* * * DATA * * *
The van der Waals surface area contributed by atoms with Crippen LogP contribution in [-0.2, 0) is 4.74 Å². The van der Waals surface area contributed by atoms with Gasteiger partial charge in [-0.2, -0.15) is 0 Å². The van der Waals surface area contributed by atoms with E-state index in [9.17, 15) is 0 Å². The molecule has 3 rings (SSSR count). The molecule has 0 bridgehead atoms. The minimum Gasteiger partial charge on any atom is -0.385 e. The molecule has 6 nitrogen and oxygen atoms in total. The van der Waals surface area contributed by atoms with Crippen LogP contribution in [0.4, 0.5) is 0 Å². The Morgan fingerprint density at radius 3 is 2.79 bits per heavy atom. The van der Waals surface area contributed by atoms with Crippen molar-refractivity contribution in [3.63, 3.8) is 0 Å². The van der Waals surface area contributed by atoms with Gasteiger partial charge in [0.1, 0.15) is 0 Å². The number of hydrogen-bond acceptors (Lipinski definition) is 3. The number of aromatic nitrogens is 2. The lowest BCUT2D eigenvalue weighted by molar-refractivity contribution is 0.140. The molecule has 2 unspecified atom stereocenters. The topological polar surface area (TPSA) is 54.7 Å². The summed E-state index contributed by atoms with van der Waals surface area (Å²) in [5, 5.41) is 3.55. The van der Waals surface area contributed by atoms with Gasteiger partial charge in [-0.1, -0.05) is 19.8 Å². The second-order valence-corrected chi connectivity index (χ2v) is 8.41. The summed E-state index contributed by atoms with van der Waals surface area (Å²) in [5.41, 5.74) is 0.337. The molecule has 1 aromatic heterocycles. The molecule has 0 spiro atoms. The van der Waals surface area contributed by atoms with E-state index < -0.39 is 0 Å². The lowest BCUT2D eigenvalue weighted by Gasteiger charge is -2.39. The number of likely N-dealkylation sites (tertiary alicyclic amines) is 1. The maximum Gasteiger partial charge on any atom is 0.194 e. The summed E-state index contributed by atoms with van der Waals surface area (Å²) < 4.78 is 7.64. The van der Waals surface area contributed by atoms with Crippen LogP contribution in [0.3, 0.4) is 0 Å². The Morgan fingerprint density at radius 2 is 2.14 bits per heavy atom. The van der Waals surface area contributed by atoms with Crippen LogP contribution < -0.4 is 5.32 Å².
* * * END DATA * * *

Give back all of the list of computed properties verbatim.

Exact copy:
The van der Waals surface area contributed by atoms with Crippen LogP contribution in [-0.2, 0) is 4.74 Å². The van der Waals surface area contributed by atoms with Gasteiger partial charge in [-0.2, -0.15) is 0 Å². The van der Waals surface area contributed by atoms with E-state index in [9.17, 15) is 0 Å². The molecule has 3 rings (SSSR count). The molecule has 0 bridgehead atoms. The minimum Gasteiger partial charge on any atom is -0.385 e. The molecule has 6 nitrogen and oxygen atoms in total. The van der Waals surface area contributed by atoms with Crippen LogP contribution in [0.4, 0.5) is 0 Å². The Morgan fingerprint density at radius 3 is 2.79 bits per heavy atom. The van der Waals surface area contributed by atoms with Crippen molar-refractivity contribution in [3.63, 3.8) is 0 Å². The van der Waals surface area contributed by atoms with Gasteiger partial charge in [0.1, 0.15) is 0 Å². The number of hydrogen-bond acceptors (Lipinski definition) is 3. The number of aromatic nitrogens is 2. The lowest BCUT2D eigenvalue weighted by molar-refractivity contribution is 0.140. The molecule has 2 unspecified atom stereocenters. The topological polar surface area (TPSA) is 54.7 Å². The summed E-state index contributed by atoms with van der Waals surface area (Å²) in [5, 5.41) is 3.55. The van der Waals surface area contributed by atoms with Gasteiger partial charge in [-0.1, -0.05) is 19.8 Å². The second-order valence-corrected chi connectivity index (χ2v) is 8.41. The summed E-state index contributed by atoms with van der Waals surface area (Å²) in [5.41, 5.74) is 0.337. The molecule has 1 aromatic heterocycles. The molecule has 0 spiro atoms. The van der Waals surface area contributed by atoms with E-state index < -0.39 is 0 Å². The lowest BCUT2D eigenvalue weighted by Gasteiger charge is -2.39. The number of likely N-dealkylation sites (tertiary alicyclic amines) is 1. The maximum Gasteiger partial charge on any atom is 0.194 e. The summed E-state index contributed by atoms with van der Waals surface area (Å²) < 4.78 is 7.64. The van der Waals surface area contributed by atoms with Crippen LogP contribution in [0.3, 0.4) is 0 Å². The Morgan fingerprint density at radius 2 is 2.14 bits per heavy atom. The van der Waals surface area contributed by atoms with Crippen LogP contribution < -0.4 is 5.32 Å².